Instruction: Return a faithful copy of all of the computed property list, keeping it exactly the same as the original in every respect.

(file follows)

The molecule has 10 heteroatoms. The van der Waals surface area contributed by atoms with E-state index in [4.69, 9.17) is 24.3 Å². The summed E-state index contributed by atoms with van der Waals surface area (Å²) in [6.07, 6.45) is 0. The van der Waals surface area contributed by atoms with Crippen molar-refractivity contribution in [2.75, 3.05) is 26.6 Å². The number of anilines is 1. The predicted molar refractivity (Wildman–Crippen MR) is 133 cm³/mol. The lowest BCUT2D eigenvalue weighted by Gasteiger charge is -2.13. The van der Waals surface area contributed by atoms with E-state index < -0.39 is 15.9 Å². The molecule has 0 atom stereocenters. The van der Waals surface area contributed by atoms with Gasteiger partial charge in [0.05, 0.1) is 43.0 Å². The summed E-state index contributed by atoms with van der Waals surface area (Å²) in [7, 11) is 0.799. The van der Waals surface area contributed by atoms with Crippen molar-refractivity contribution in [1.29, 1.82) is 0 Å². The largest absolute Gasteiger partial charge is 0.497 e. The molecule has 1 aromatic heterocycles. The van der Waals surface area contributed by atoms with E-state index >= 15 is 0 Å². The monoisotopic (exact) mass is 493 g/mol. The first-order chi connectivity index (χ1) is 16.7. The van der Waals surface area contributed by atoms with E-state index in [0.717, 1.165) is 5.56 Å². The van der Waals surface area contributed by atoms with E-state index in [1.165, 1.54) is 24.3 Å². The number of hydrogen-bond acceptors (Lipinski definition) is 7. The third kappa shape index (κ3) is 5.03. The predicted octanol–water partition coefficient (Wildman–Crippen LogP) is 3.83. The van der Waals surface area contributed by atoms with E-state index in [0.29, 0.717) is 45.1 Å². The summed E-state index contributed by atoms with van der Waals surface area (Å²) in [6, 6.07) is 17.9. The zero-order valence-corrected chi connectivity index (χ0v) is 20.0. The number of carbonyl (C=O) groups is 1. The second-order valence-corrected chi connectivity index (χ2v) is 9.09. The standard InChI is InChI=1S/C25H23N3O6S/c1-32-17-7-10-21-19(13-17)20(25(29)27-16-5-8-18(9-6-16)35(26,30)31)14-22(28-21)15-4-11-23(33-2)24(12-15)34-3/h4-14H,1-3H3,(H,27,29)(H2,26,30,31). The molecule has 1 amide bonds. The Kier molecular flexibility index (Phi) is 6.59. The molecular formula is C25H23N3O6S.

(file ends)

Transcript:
The molecule has 10 heteroatoms. The van der Waals surface area contributed by atoms with E-state index in [4.69, 9.17) is 24.3 Å². The summed E-state index contributed by atoms with van der Waals surface area (Å²) in [6.07, 6.45) is 0. The van der Waals surface area contributed by atoms with Crippen molar-refractivity contribution in [2.75, 3.05) is 26.6 Å². The number of anilines is 1. The predicted molar refractivity (Wildman–Crippen MR) is 133 cm³/mol. The lowest BCUT2D eigenvalue weighted by Gasteiger charge is -2.13. The van der Waals surface area contributed by atoms with E-state index < -0.39 is 15.9 Å². The molecule has 0 atom stereocenters. The van der Waals surface area contributed by atoms with Gasteiger partial charge in [0.05, 0.1) is 43.0 Å². The summed E-state index contributed by atoms with van der Waals surface area (Å²) in [7, 11) is 0.799. The van der Waals surface area contributed by atoms with Crippen molar-refractivity contribution in [1.29, 1.82) is 0 Å². The largest absolute Gasteiger partial charge is 0.497 e. The molecule has 1 aromatic heterocycles. The van der Waals surface area contributed by atoms with E-state index >= 15 is 0 Å². The monoisotopic (exact) mass is 493 g/mol. The first-order chi connectivity index (χ1) is 16.7. The van der Waals surface area contributed by atoms with E-state index in [0.717, 1.165) is 5.56 Å². The van der Waals surface area contributed by atoms with E-state index in [1.165, 1.54) is 24.3 Å². The number of hydrogen-bond acceptors (Lipinski definition) is 7. The third kappa shape index (κ3) is 5.03. The predicted octanol–water partition coefficient (Wildman–Crippen LogP) is 3.83. The van der Waals surface area contributed by atoms with E-state index in [0.29, 0.717) is 45.1 Å². The summed E-state index contributed by atoms with van der Waals surface area (Å²) in [6, 6.07) is 17.9. The zero-order valence-corrected chi connectivity index (χ0v) is 20.0. The number of carbonyl (C=O) groups is 1. The second-order valence-corrected chi connectivity index (χ2v) is 9.09. The standard InChI is InChI=1S/C25H23N3O6S/c1-32-17-7-10-21-19(13-17)20(25(29)27-16-5-8-18(9-6-16)35(26,30)31)14-22(28-21)15-4-11-23(33-2)24(12-15)34-3/h4-14H,1-3H3,(H,27,29)(H2,26,30,31). The molecule has 1 amide bonds. The Kier molecular flexibility index (Phi) is 6.59. The molecular formula is C25H23N3O6S.